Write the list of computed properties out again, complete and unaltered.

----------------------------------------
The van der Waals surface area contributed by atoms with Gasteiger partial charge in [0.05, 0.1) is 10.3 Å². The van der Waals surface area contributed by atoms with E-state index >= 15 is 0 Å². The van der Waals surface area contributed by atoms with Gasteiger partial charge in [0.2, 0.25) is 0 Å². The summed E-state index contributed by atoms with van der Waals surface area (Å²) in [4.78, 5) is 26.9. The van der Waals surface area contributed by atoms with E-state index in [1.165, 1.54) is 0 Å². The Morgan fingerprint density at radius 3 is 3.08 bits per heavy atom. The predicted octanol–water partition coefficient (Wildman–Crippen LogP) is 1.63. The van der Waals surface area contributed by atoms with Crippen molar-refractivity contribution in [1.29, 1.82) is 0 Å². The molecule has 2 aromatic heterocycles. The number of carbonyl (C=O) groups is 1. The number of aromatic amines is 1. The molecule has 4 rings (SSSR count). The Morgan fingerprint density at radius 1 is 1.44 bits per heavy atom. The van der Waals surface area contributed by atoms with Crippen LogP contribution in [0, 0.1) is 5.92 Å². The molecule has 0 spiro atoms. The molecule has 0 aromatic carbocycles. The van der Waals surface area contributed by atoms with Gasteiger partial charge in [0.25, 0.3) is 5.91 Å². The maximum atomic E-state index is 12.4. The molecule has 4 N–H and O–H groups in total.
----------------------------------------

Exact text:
The van der Waals surface area contributed by atoms with Gasteiger partial charge in [0.05, 0.1) is 10.3 Å². The van der Waals surface area contributed by atoms with E-state index >= 15 is 0 Å². The van der Waals surface area contributed by atoms with Gasteiger partial charge in [0.2, 0.25) is 0 Å². The summed E-state index contributed by atoms with van der Waals surface area (Å²) in [4.78, 5) is 26.9. The van der Waals surface area contributed by atoms with E-state index in [1.165, 1.54) is 0 Å². The Morgan fingerprint density at radius 3 is 3.08 bits per heavy atom. The predicted octanol–water partition coefficient (Wildman–Crippen LogP) is 1.63. The van der Waals surface area contributed by atoms with Crippen molar-refractivity contribution in [1.29, 1.82) is 0 Å². The molecule has 2 aromatic heterocycles. The number of carbonyl (C=O) groups is 1. The number of aromatic amines is 1. The molecule has 4 rings (SSSR count). The Morgan fingerprint density at radius 1 is 1.44 bits per heavy atom. The van der Waals surface area contributed by atoms with Crippen LogP contribution in [0, 0.1) is 5.92 Å². The molecule has 0 spiro atoms. The molecule has 0 aromatic carbocycles. The van der Waals surface area contributed by atoms with Gasteiger partial charge in [0.25, 0.3) is 5.91 Å². The maximum atomic E-state index is 12.4. The molecule has 4 N–H and O–H groups in total.